Let us never forget the time Dobson got into a pickle. Hold your horses, you say, Dobson got into multiple pickles over the years, which particular pickle is it I am enjoined never to forget? To which I would reply that I do not have any horses, so cannot hold horses, as you would have me do. After scratching your head for a moment, you suggest I go lolloping off across several fields to some kind of farmstead where I might encounter a flock of horses, some of which I could then corral together with a cowboy-style lasso, and thus hold them in place, as you bid me do.
A what of horses?, I ask, in a tone which imparts both amusement and incredulity, a flock? You are muddling horses with birds, two creatures which could not be more different.
Flock, huddle, gang, murmuration, you snap back, what does it matter? Too much is made of those bestial collective nouns, they are linguistic fripperies, and I abjure fripperies of all kinds, as is my wont.
At which point, enter Robert Fripp, the Dorset-born guitar-plucker. He takes umbrage at being abjured. He flicks a plectrum at you, which strikes you on the cheek, causing you to cry ouch! I stand by, saying nothing, waiting for this altercation to play itself out. For the time being, the Dobson pickle is put on the back-burner.
Are you challenging me to a duel, sir?, you fume at Robert Fripp, likening his flick of the plectrum to the slap across the face of a glove or gauntlet, a common signal of challenge in the golden age of duelling, long past.
By way of reply, Robert Fripp executes some intricate noodling on his guitar, employing a second plectrum he had tucked into the cuff of his shirt. You hoist a shovel, unnoticed until now, which had been leaning against the trunk of a mighty cedar. Shovel held aloft, you run screaming at Robert Fripp in a manner akin to a blood-drenched homicidal maniac. The terrified guitar-plucker ceases plucking, turns on his heel, and scampers away in the direction of Dorset.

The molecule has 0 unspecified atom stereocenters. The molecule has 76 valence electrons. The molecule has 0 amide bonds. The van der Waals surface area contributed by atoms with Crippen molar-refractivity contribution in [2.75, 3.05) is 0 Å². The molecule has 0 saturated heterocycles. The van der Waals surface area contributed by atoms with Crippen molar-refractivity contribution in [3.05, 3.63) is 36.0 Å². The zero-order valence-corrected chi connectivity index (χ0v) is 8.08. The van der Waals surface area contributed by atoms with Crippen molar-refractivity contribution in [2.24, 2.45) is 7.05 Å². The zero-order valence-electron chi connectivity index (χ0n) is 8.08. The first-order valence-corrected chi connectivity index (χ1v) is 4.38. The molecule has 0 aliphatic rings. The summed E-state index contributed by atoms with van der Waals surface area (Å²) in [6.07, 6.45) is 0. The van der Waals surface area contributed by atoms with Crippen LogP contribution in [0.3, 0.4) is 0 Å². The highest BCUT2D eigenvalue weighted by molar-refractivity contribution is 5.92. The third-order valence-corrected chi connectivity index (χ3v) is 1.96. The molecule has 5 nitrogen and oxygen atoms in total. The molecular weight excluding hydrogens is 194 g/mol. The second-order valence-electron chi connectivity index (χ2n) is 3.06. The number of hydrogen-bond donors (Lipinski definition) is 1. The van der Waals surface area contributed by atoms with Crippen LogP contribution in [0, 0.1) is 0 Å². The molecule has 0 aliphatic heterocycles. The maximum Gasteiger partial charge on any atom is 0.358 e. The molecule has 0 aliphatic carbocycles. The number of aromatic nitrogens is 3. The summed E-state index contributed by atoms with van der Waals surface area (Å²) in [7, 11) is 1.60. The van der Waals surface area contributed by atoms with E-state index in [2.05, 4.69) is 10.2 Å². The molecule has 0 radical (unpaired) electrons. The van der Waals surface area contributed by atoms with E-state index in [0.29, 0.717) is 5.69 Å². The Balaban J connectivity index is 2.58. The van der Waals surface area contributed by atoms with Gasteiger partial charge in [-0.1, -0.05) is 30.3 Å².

Now, where were we?, you ask.
Keen as I am to pursue the topic of Dobson’s pickle, and not merely keen but avid, I remain so amused by the flock of horses hoo-ha that I cannot let it drop. Accordingly, I chortle, and there is mockery in my chortle.
You mock me though I am armed with a shovel and quite prepared to use it, as you have just witnessed, you say, giving me pause. I have been bashed with a shovel in the past, on a number of occasions, and I have no wish to repeat the experience. My knees buckle, and I struggle to remain upright.
You reach out with your free hand, the unbeshovelled one, to help me steady myself. I am moved by this unexpected gesture of amity, and tears well up in my eyes. But I am easily moved. One of my parents, the poetic one, observed that I was as easily moved as a mote of dust in an autumnal gale. When I was old enough to think about this simile, I wondered why my poetic parent employed the image of a mote of dust rather than of a leaf, for leaves are what we commonly see being moved and blown by gales in autumn time. This thought occasioned in me an inferiority complex, or what would now be called low self-esteem. Was I nought but a mote of dust in my parents’ eyes, or at least in my poetic parent’s eyes, or rather eye, for Ma had but the one, following a cocktail party calamity at which a cocktail stick became detached from its sausage and a succeeding series of events rendered her eyeless, in one socket. Ma’s remaining eye, fortunately, was gimlet, and it was said she could spot a mote of dust at fifty paces. This was said, in my hearing, by her optician, and it served to assuage my self-esteem, so I no longer suffered, moping, weedily, in the shadows.
You invite me not to further mock you and I accede readily, dabbing at my tears with a rag from my pocket. You put down the shovel, leaning it against the trunk of a different tree, a binsey poplar. We have reached an accommodation. You no longer fear my mockery, and I no longer fear being bashed with the shovel. Now, God willing, we can embark on an agreeable conversation regarding that pickle Dobson got himself into which ought never be forgotten.
But all of a sudden, Robert Fripp reappears. He is accompanied by his wife, the diminutive warbler Toyah Wilcox. You and I shift positions, almost imperceptibly, so we are closer together, forming a united front. This is a stand-off. Nobody knows how it will end. Then, at precisely the same moment, you and Toyah Wilcox lunge for the shovel …
Larks’ Tongues In Aspic plays over the closing credits.